Together, the following rostering principles are means by which an air traffic control service provider can design a rostering system(s) which manages the risks of occupational fatigue of air traffic controllers:

(a)  The maximum time providing ATC service without a break should not exceed 2 hours.

(b)  Notwithstanding point (a), at units where workload for any part of the day is judged to be low and the activity is spasmodic rather than continuous, the maximum time providing ATC service without a break, at these times, should not exceed 4 hours.

(c)  Notwithstanding points (a) and (b), for a controller on an ‘early start duty’ (see AMC1 .45 Duty period) commencing before 0600, all operational duty periods shall be limited to 1.5 hours. For a controller on an ‘early start duty’ commencing at or after 0600, the first operational duty period shall be limited to 1.5 hours.

RATIO OF DUTY PERIODS TO BREAKS WHEN PROVIDING ATC SERVICE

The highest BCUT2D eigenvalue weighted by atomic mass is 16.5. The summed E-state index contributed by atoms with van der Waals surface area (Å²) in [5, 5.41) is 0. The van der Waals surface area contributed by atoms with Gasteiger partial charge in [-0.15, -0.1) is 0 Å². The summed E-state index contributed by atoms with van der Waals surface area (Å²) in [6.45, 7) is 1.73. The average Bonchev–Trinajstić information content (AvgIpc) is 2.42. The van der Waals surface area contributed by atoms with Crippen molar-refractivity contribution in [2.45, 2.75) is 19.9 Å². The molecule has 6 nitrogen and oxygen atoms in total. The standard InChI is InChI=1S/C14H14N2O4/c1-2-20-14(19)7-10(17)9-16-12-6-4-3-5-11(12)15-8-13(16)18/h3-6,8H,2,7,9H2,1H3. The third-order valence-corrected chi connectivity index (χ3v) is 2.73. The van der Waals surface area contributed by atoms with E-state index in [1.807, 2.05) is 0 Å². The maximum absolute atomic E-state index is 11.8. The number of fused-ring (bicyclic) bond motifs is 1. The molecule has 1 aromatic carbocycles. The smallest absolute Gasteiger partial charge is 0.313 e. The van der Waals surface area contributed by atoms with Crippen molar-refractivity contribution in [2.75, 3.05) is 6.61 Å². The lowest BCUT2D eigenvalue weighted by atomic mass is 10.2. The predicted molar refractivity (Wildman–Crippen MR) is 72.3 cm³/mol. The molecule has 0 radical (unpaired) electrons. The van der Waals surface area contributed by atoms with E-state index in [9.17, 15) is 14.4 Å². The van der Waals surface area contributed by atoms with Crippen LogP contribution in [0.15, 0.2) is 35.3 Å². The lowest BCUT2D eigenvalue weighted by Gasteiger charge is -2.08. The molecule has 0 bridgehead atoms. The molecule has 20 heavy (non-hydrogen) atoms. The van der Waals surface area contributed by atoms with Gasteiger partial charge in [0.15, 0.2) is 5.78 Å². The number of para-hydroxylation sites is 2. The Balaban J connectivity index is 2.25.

The rostering principle below is a means by which an air traffic control service provider can design a rostering system(s) which manages the risks of occupational fatigue of air traffic controllers:

The ratio of operational duty periods to breaks should be 1:4; for example, 15 minutes break for 1 hour operational duty period.

MINIMUM REST PERIODS

Together, the following rostering principles are means by which an air traffic control service provider can design a rostering system(s) which manages the risks of occupational fatigue of air traffic controllers:

(a)  Notwithstanding AMC1.ATS.OR.320(a)(4), where the maximum time providing ATC service without a break is 2 hours in accordance with point (a) of AMC1 ATS.OR.320(a)(3), such periods should not exceed a period of 2 hours without there being taken during, or at the end of, that period a break or breaks totalling not less than 30 minutes during which period a controller does not exercise the privileges of their licence.